It has also helped accelerate the pricing, taxation and clearing processes for fruit consignment traders, according to the Qianhai government.
The new initiative is expected to boost Shenzhen’s growing cross-border business, which is one of the core industry clusters that Qianhai aims to cultivate. E-commerce imports and exports passing through Qianhai’s customs jumped 49.6 per cent in the first 11 months of this year, totalling 205.3 billion yuan (US$29.5 billion), according to official data.
To promote growth of the industry, Qianhai has actively lobbied cross-border e-commerce platforms – including JD.com, Pinduoduo and Wish – as well as international shipping giants United Parcel Service and DHL Express, to set up operations in the economic zone.
Qianhai, originally established in 2009 to boost cooperation between businesses in Shenzhen and Hong Kong focused on the service industry, saw its status boosted last year when Beijingto “deepen reforms and opening up”.
As one of the beneficiaries of Beijing’s policy, cross-border e-commerce in Qianhai flourished in tandem with the national industry, which, according to official data. Imports and exports rose 18.6 per cent last year, with exports accounting for more than 70 per cent of the 1.92 trillion yuan in trade value, customs data showed.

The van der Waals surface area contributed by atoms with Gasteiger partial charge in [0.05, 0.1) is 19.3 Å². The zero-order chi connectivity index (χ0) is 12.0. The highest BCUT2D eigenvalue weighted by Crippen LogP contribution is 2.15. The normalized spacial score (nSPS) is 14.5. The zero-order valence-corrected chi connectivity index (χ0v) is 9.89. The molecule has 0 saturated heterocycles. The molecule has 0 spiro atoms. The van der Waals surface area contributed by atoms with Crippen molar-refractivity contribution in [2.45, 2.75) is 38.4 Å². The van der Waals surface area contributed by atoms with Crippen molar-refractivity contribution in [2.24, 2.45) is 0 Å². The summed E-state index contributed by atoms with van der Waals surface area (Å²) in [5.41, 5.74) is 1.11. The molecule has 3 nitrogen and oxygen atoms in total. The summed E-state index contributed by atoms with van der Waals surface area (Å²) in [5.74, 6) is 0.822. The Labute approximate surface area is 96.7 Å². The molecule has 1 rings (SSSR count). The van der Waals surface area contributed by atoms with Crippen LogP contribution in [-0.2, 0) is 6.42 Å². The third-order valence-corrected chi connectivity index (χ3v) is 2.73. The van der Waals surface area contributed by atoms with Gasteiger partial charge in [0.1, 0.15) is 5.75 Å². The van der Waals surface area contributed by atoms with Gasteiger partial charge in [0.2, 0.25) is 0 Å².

Shenzhen, one of China’s first special economic zones, has long been a major export hub. With the rise of e-commerce, local manufacturers took to selling goods directly through international platforms like Amazon.com. The city made up about 35 per cent of China’s cross-border e-commerce industry last year, according to the Shenzhen Cross-Border E-commerce Association.
Ozon, the online shopping giant hailed as Russia’s answer to Amazon,in Shenzhen last month, with an aim to sign up 100,000 local sellers by 2024.